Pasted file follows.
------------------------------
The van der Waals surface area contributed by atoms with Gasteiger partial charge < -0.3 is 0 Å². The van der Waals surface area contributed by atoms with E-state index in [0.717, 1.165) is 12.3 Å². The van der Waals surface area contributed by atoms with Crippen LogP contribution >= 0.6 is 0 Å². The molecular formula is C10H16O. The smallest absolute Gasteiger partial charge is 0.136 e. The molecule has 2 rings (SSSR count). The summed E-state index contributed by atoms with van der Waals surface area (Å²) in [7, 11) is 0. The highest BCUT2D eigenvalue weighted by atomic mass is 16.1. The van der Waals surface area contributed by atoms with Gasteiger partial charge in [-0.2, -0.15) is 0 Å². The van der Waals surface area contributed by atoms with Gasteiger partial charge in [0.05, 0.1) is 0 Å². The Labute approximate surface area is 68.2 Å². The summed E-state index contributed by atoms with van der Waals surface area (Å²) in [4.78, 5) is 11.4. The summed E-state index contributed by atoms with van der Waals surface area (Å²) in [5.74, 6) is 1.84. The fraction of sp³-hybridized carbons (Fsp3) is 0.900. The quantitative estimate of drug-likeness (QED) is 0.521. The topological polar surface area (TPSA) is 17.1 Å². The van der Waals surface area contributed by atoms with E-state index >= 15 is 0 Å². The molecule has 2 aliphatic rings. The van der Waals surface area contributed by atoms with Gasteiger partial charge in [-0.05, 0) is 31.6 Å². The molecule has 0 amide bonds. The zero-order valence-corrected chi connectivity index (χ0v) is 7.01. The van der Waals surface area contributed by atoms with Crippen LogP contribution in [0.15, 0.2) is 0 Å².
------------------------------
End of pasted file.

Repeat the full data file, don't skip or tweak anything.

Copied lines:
The van der Waals surface area contributed by atoms with Gasteiger partial charge < -0.3 is 0 Å². The van der Waals surface area contributed by atoms with E-state index in [0.717, 1.165) is 12.3 Å². The van der Waals surface area contributed by atoms with Crippen LogP contribution >= 0.6 is 0 Å². The molecular formula is C10H16O. The smallest absolute Gasteiger partial charge is 0.136 e. The molecule has 2 rings (SSSR count). The summed E-state index contributed by atoms with van der Waals surface area (Å²) in [7, 11) is 0. The highest BCUT2D eigenvalue weighted by atomic mass is 16.1. The van der Waals surface area contributed by atoms with Gasteiger partial charge in [-0.2, -0.15) is 0 Å². The van der Waals surface area contributed by atoms with Gasteiger partial charge in [0.05, 0.1) is 0 Å². The Labute approximate surface area is 68.2 Å². The summed E-state index contributed by atoms with van der Waals surface area (Å²) in [4.78, 5) is 11.4. The summed E-state index contributed by atoms with van der Waals surface area (Å²) in [5.74, 6) is 1.84. The fraction of sp³-hybridized carbons (Fsp3) is 0.900. The quantitative estimate of drug-likeness (QED) is 0.521. The topological polar surface area (TPSA) is 17.1 Å². The van der Waals surface area contributed by atoms with E-state index >= 15 is 0 Å². The molecule has 2 aliphatic rings. The van der Waals surface area contributed by atoms with Gasteiger partial charge in [-0.05, 0) is 31.6 Å². The molecule has 0 amide bonds. The zero-order valence-corrected chi connectivity index (χ0v) is 7.01. The van der Waals surface area contributed by atoms with Crippen LogP contribution in [0.15, 0.2) is 0 Å².